The Americans are now preparing a contender to have a go at the record, possibly as early as August of this year (stay tuned) and their attempt is going to be using piston rather than turbine technology as the British did. According to the website of The United States Land Steam Record Team (click here to visit their website), the “Cyclone Engine” is “a compact, heat regenerative, external combustion engine that has been developed to achieve high thermal efficiencies and power to weight ratio. The engine, invented by Harry Schoell, operates on a Rankine cycle, and uses multiple heat recapturing processes off its cylinders, exhaust manifold and condensers to achieve thermal efficiencies reported at over 30%.

The Cyclone Engine uses water as both its working fluid and lubricant, and can operate at super-critical pressures and temperatures which Cyclone claims to result in greater output relative to its size. The Cyclone is capable of running on virtually any liquid or gaseous fuel, including 100% biofuels.“. More information is available on “the Rankine Cycle” here and if you can make any sense of it you’ll be doing better than I did!!!

US Steam Car

The Steam Car... naked...

The project is currently awaiting the fabrication of the glass-fbre body shell (why not carbon-fibre one wonders?) and so the vehicle is currently rather skeletal, but nonetheless purposef ul.

Much as I am a true ‘flag-waving Brit’ I wish them good fortune as a bit of healthy competition never hurt anyone (though all speed records have claimed their toll in the past of course) and it could take us back to a time when speed records were talked about by boys (and the occasional girl) in the school playground and newspapers carried developments with a sense of pride.

While cost is alway a consideration un matters such as these, I hope that the British team are watching closely and preparing to enter into battle…

Dumbing down TV…

Posted: December 25, 2010 in Uncategorized

We read  last month that “An hour-long edition of the ITV1 soap gave it bragging rights over BBC1’s EastEnders. Emmerdale averaged 7.423 million viewers, a 32.7% share, between 7pm and 8pm, while the BBC1 soap could only manage 6.490 million (26.5%) between 7.30pm and 8pm.” and that ” The Secret Millionaire averaged 1.517 million viewers between 9pm and 10pm, beaten by the second half of BBC2’s Autumnwatch, which averaged 2.13 million (8.3%) between 8.30pm and 9.30pm, and Autumnwatch Unsprung, which had 1.768 million (7.1%) between 9.30pm and 10pm. The two wildlife shows had an extra 58,000 and 63,000 viewers respectively on the BBC HD channel.” It’s also well known that some people will sit all night watching people sleep on Big Brother – is this ‘dumbing down tv’?  Quite probably it is, but it’s not what this post is about…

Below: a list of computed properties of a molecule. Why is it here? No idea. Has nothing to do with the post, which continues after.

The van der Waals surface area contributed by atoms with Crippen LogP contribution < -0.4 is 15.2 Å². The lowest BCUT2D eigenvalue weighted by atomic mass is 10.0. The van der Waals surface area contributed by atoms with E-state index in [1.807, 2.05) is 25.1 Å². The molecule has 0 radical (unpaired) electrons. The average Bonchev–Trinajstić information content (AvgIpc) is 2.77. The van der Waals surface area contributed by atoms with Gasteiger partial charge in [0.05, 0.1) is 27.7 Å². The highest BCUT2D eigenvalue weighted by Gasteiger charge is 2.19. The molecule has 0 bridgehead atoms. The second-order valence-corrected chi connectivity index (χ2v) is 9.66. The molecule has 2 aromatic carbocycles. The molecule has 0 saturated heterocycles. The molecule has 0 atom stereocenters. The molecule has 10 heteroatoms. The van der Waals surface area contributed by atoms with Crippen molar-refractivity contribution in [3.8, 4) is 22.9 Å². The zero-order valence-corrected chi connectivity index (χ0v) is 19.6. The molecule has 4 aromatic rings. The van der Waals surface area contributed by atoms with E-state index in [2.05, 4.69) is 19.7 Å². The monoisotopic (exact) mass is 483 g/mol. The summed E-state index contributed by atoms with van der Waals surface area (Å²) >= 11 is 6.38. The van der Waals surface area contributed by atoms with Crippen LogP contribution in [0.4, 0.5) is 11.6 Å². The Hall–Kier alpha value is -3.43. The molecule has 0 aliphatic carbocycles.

We now have digital tv, we have HD, HD-Ready, DVB, DVB-S, DVB-T2, LED, TFT, Plasma and probably several more since I typed the first letter of this post… But is it getting any better quality-wise?

TV’s are getting thinner, pictures are getting brighter and if things keep up their current rate of progress, there may well be claims for a viewing angle that exceeds the number of degrees in a circle by the end of 2011 and the marketing people will be calling it “Hyper-3D” or something equally meaningless.

Am I against super-slim, bright, natural colour displays that can be viewed from whatever position you find yourself in? I most certainly am not! What I do have a problem with is the fact that in many respects this digital roller-coaster that we’ve all been ‘encouraged’ to board, actually provides a viewing experience that is of a lower quality than it was thirty years ago…

The current HDTV standard (1080i/1080p) has a resolution of 1290 x 1080 and a quoted screen definition of 2,073,600 pixels – advertised as 2.1Mpixel – with, currently, 24-bit colour (8 each for Red, Green & Blue) giving just under 17 million possible colours and 30-bit, 1 billion colours waiting in the wings. It’s impressive, very impressive!!!

Surely it can only be a matter of time before somebody manages to devise a method of producing an almost infinite number of colours from Red, Green & Blue – just as nature does…

If they can find a method of getting away from the limitation of ‘x’ number of points of light (columns) across each horizontal row then things would be really on the up. Imagine the tv display that boasts “Infinite Resolution, Infinite Colours”!